In this example HTTP requests are proxied directly as HTTP requests to the HTTP web servers. In the case of HTTPS requests, they are handled with the certificates by HAproxy and then proxied to the web servers as HTTP requests.

The certificates for all virtualhosts being proxied are stored as one PEM format file per certificate/key combination in the directory:
The CAs are also stored as one PEM format file per CA in the directory:

Install HAproxy:
apt-get update && apt-get install haproxy

Configure HAproxy for HTTP and HTTPS load-balancing:

Edit the file /etc/haproxy/haproxy.cfg
log /dev/log local0
log /dev/log local1 notice
chroot /var/lib/haproxy
stats socket /run/haproxy/admin.sock mode 660 level admin
stats timeout 30s
user haproxy
group haproxy
# Default SSL material locations
ca-base /etc/ssl/certs
crt-base /etc/ssl/private
# Default ciphers to use on SSL-enabled listening sockets.
# For more information, see ciphers(1SSL). This list is from:
# https://hynek.me/articles/hardening-your-web-servers-ssl-ciphers/
ssl-default-bind-options no-sslv3
tune.ssl.default-dh-param 2048
log global
mode http
option httplog
option dontlognull
timeout connect 5000
timeout client 50000
timeout server 50000
errorfile 400 /etc/haproxy/errors/400.http
errorfile 403 /etc/haproxy/errors/403.http
errorfile 408 /etc/haproxy/errors/408.http
errorfile 500 /etc/haproxy/errors/500.http
errorfile 502 /etc/haproxy/errors/502.http
errorfile 503 /etc/haproxy/errors/503.http
errorfile 504 /etc/haproxy/errors/504.http
# Added to create separate error and access logs
option log-separate-errors
# ------- HTTP Frontend --------------
frontend http_in
bind *:80
mode http
reqadd X-Forwarded-Proto:\ http
default_backend http_out
# ------- HTTPS Frontend --------------
frontend https_glwp-in
bind *:443 ssl crt /etc/ssl/haproxy_certs/
mode http
reqadd X-Forwarded-Proto:\ https
default_backend http_out
listen stats :2000
mode http
stats enable
stats hide-version
stats realm Haproxy\ Statistics
stats uri /stats
stats auth admin:mypasswd
# ------- HTTP Backend --------------
backend http_out
balance roundrobin
stick-table type ip size 200k expire 60m
stick on src
option forwardfor
option httpclose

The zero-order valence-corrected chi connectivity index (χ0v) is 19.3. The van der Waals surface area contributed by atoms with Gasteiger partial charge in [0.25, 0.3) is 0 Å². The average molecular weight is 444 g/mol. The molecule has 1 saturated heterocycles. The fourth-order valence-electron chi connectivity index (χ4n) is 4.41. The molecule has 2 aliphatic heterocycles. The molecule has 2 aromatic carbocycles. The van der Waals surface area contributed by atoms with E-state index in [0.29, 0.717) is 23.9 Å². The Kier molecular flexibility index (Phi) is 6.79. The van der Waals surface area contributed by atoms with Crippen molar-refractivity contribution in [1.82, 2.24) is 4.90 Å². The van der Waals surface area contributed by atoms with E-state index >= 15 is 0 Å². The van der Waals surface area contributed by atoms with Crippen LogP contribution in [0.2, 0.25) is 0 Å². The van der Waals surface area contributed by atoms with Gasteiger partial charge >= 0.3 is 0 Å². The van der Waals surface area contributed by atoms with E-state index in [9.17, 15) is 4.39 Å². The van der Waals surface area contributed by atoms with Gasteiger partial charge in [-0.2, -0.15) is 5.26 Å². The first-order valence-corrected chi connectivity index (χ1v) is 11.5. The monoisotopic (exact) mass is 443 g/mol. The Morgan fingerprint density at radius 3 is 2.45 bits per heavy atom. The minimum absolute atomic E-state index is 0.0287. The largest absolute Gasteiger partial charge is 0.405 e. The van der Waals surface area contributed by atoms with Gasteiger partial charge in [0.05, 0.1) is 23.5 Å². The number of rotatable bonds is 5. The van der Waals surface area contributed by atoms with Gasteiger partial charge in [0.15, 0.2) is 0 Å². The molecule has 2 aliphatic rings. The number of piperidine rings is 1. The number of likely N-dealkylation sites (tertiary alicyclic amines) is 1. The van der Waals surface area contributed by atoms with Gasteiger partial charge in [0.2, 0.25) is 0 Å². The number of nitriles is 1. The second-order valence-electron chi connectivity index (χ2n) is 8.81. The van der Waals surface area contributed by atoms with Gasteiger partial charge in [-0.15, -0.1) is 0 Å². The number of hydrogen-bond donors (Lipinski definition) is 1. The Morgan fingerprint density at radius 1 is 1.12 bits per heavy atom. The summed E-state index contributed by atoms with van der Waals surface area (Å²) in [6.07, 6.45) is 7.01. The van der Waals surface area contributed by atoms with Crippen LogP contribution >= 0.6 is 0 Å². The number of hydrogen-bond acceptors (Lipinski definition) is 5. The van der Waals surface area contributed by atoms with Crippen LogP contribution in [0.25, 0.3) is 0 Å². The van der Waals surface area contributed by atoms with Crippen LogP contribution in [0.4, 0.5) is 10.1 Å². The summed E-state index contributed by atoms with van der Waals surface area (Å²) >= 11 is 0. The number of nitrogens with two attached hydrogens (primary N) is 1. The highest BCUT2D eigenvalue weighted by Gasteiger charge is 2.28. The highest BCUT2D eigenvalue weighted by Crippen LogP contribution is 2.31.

http-request set-header X-Forwarded-Port %[dst_port]
option httpchk HEAD /
server web1 webserv1.mynet.net:80 check
server web2 webserv2.mynet.net:80 check
server web3 webserv3.mynet.net:80 check
server web4 webserv4.mynet.net:80 check

Preserving the source IP of client in TCP Proxying

In the above examples the protocols that are being load-balanced are application protocols, where you can retain the Source IP by retrieving it from the HTTP/HTTPS header X-Forwarded-For: (obtained by the option: option forwardfor), but if you use HAProxy as a TCP layer load balancer, in order to retain the source IP(client’s IP) see the following article: http://blog.haproxy.com/2012/06/05/preserve-source-ip-address-despite-reverse-proxies/
It’s a tiny bit complex to understand and implement, especially in the backend server. I have not tried it yet, so I can’t guarantee its validity therefore I can’t give any examples. From what I understand, the only changes needed to the TCP proxying directives(not explained here) are the following 2 requirements:
1) HAProxy Backend configuration includes the extra entry: source usesrc clientip
2) The backend server network settings needs to be configured to have the HaProxy host IP address as the default Gateway.

This way the backend server sees the source IP of the client as if the client connected directly to the backend server and the responses from the backend server are returned via the HAProxy Host.
To be continued soon with practical examples …..

Happy load-balancing 🙂